The chances that Barry Bonds and Roger Clemens will soon be inducted into baseball’s Hall of Fame have diminished somewhat in recent days as more writers have disclosed how they voted on the 2017 ballot.
As of Monday afternoon, 184 votes had been made public on the Hall of Fame vote-tracking site operated by Ryan Thibodaux. With candidates needing to be named on 75 percent of ballots cast to win induction into the Hall, Bonds stood at 65.2 percent and Clemens at 64.7. The official, final vote totals, which will most likely exceed 400 ballots, will be announced on Jan. 18.
Just a week ago, with nearly 160 votes made public, Bonds and Clemens each stood at 70.3 percent, close enough to reach out and touch a Cooperstown plaque. But based on patterns in previous votes, there was a distinct possibility that the numbers for Bonds and Clemens would start to slip a bit. And they have.
Still, if Clemens, Bonds or both ended up with more than 60 percent of the final vote — and there is still a good chance of that happening — it would represent a big jump from their support in the 2016 vote, when Clemens was named on 45.2 percent of the ballots and Bonds on 44.3.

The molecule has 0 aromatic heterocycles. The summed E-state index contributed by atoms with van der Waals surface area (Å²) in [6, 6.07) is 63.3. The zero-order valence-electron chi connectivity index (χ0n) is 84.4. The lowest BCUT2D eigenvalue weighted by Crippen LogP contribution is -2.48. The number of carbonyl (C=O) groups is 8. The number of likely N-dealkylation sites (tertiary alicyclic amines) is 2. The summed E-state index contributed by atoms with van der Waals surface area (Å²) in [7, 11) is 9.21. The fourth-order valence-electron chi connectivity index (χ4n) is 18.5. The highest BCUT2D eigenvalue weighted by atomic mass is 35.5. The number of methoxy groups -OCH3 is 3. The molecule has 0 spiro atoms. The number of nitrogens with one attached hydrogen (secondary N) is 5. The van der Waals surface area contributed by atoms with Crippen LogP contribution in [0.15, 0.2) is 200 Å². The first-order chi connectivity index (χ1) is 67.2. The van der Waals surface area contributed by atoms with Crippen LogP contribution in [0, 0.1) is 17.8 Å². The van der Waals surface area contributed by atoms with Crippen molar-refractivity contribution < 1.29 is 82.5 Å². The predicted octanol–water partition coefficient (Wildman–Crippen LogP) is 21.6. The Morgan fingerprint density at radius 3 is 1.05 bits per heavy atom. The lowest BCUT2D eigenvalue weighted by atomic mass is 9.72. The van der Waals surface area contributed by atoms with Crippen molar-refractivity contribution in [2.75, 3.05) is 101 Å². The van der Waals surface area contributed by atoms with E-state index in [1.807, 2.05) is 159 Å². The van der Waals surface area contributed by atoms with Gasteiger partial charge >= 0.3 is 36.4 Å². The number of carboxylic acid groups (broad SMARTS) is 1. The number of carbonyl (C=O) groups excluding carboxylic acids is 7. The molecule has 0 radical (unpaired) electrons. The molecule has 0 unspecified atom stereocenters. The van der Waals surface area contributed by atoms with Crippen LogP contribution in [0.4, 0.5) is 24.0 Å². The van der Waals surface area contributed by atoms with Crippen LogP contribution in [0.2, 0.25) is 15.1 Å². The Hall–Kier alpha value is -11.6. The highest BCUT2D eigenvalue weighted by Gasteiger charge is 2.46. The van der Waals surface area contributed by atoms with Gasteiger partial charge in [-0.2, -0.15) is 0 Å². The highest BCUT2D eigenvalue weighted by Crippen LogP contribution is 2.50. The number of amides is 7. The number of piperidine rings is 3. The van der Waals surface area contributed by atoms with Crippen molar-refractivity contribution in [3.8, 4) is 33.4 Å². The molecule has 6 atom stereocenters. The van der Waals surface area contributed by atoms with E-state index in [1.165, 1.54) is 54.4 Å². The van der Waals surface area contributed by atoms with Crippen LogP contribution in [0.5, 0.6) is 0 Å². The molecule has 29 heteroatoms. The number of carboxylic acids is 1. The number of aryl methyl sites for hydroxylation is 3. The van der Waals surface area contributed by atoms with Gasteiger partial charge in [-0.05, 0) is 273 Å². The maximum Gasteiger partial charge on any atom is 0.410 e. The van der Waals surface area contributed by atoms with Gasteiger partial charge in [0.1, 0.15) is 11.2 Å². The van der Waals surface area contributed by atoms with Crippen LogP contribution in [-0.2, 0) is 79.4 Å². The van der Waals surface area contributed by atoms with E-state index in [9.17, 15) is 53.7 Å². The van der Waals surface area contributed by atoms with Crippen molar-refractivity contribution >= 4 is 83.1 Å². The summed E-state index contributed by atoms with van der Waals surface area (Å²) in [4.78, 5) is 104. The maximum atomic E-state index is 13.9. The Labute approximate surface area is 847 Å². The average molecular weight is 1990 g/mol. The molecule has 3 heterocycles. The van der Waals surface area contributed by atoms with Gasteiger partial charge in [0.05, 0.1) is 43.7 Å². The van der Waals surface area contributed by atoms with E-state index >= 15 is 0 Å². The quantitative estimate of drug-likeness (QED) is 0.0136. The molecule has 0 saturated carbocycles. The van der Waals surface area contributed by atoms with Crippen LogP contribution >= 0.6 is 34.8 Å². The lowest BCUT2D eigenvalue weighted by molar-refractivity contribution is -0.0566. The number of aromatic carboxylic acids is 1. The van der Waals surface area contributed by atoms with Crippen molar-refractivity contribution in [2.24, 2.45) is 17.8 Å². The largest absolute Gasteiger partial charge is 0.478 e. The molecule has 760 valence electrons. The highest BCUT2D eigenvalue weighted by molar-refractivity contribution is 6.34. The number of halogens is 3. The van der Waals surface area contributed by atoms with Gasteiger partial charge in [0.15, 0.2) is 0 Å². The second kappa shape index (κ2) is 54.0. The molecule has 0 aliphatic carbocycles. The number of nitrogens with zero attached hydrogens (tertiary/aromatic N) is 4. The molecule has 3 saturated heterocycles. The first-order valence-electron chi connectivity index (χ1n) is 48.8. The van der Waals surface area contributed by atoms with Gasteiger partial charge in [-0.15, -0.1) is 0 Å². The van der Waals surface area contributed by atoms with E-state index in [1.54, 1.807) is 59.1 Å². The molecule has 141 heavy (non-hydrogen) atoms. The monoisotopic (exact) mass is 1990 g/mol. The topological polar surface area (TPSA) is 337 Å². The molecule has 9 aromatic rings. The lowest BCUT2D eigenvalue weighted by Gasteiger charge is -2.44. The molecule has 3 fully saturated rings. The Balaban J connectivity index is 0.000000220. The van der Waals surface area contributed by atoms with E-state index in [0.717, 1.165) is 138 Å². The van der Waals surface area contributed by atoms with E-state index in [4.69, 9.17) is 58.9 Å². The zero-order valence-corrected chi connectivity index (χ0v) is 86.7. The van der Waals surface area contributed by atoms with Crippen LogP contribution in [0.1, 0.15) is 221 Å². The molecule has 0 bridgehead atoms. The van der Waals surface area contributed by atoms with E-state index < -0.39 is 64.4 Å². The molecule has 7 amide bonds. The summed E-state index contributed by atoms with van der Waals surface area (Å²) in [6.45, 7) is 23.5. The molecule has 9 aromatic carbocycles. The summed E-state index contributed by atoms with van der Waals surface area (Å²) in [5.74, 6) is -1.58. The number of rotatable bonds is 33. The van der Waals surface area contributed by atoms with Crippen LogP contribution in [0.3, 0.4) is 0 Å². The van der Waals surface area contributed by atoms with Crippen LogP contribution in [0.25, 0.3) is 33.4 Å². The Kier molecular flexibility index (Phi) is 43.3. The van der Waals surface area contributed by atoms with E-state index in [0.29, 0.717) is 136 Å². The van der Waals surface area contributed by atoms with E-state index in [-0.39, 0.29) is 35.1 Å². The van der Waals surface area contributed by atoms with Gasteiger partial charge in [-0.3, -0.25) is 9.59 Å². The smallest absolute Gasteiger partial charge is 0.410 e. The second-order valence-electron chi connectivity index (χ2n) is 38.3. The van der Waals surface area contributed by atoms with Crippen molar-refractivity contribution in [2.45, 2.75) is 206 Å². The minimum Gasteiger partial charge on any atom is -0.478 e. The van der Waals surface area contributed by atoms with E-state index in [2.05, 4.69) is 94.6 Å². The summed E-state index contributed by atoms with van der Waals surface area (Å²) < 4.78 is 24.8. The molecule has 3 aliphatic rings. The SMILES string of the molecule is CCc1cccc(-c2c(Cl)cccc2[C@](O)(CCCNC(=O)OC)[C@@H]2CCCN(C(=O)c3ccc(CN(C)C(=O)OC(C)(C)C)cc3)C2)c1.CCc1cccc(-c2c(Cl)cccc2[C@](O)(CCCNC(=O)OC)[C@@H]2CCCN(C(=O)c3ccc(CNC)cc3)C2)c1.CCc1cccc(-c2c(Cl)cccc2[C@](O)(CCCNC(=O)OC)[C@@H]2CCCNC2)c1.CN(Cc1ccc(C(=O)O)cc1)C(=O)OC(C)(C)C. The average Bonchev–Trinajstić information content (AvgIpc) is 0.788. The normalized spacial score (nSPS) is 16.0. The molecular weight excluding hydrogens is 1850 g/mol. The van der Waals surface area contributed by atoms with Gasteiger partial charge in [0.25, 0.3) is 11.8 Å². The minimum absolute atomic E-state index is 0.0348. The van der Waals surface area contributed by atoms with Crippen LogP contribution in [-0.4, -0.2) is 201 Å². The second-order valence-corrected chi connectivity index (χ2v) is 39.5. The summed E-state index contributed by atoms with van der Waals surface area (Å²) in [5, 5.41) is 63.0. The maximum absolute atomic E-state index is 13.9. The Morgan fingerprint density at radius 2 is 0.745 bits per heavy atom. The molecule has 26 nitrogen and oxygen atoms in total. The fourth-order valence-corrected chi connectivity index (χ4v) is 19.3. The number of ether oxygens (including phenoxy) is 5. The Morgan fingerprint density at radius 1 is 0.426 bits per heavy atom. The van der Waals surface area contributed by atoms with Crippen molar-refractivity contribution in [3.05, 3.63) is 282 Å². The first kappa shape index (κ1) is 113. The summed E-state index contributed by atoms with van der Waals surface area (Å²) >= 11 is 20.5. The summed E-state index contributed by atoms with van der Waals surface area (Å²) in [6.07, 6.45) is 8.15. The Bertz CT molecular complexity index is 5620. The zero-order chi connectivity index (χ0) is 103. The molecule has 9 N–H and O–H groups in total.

And with five more years of eligibility on the ballot, Bonds and Clemens would have a shot to build on that momentum, as others have in the past, and actually gain entry into Cooperstown despite their well-known links to performance-enhancing drugs.
On the newly disclosed ballots, no voters flipped their support to Bonds or Clemens. Voters can include as many as 10 former players on their ballot, and as of last week, 21 voters who had previously declined to support Bonds supported him this time. Twenty-two writers did the same for Clemens.
For now, at least, Bonds and Clemens remain stuck on those numbers.
Some of those who have changed their minds and decided to support Bonds and Clemens have cited Bud Selig’s recent induction into the Hall of Fame by a veterans committee, which is separate from the writers who vote. Selig was baseball’s commissioner for nearly a quarter of a century, including the period in which the use of steroids and other performance enhancers flourished.
Although Selig eventually led a crackdown on such substances and made baseball more aggressive than other sports in policing them, he has repeatedly been criticized for not getting baseball to act sooner.
And in the minds of some writers, that failure is not appreciably worse than the fact that Bonds and Clemens were so prominently linked to performance-enhancing drugs. If Selig is in the Hall of Fame, they reason, then Bonds and Clemens should be, too.
Based on the current results of the Hall of Fame tracker, both Jeff Bagwell and Tim Raines are in strong position to be inducted when the final vote totals are revealed. Each continues to be named on 90 percent of the ballots made public so far. Raines is in his 10th and final year on the ballot. Bagwell is in his seventh.
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